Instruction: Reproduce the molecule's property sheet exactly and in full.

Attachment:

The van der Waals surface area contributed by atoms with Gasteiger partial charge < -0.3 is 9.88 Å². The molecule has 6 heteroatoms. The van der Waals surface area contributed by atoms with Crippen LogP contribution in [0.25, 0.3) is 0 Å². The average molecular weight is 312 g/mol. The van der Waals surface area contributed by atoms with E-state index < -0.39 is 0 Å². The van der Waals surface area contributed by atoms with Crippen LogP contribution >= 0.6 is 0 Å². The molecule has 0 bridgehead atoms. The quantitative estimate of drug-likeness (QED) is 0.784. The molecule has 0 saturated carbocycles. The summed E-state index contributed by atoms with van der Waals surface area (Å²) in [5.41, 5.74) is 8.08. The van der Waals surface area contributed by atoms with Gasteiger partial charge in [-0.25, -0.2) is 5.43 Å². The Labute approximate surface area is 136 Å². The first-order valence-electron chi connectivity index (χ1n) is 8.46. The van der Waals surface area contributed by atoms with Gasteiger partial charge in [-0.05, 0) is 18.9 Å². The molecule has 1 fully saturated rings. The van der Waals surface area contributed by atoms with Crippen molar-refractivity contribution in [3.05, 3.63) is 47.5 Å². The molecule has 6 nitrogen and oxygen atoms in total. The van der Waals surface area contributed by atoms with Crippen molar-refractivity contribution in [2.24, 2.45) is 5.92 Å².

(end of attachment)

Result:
The van der Waals surface area contributed by atoms with Gasteiger partial charge < -0.3 is 9.88 Å². The molecule has 6 heteroatoms. The van der Waals surface area contributed by atoms with Crippen LogP contribution in [0.25, 0.3) is 0 Å². The average molecular weight is 312 g/mol. The van der Waals surface area contributed by atoms with E-state index < -0.39 is 0 Å². The van der Waals surface area contributed by atoms with Crippen LogP contribution >= 0.6 is 0 Å². The molecule has 0 bridgehead atoms. The quantitative estimate of drug-likeness (QED) is 0.784. The molecule has 0 saturated carbocycles. The summed E-state index contributed by atoms with van der Waals surface area (Å²) in [5.41, 5.74) is 8.08. The van der Waals surface area contributed by atoms with Gasteiger partial charge in [-0.25, -0.2) is 5.43 Å². The Labute approximate surface area is 136 Å². The first-order valence-electron chi connectivity index (χ1n) is 8.46. The van der Waals surface area contributed by atoms with Gasteiger partial charge in [-0.05, 0) is 18.9 Å². The molecule has 1 fully saturated rings. The van der Waals surface area contributed by atoms with Crippen molar-refractivity contribution in [3.05, 3.63) is 47.5 Å². The molecule has 6 nitrogen and oxygen atoms in total. The van der Waals surface area contributed by atoms with Crippen molar-refractivity contribution in [2.24, 2.45) is 5.92 Å².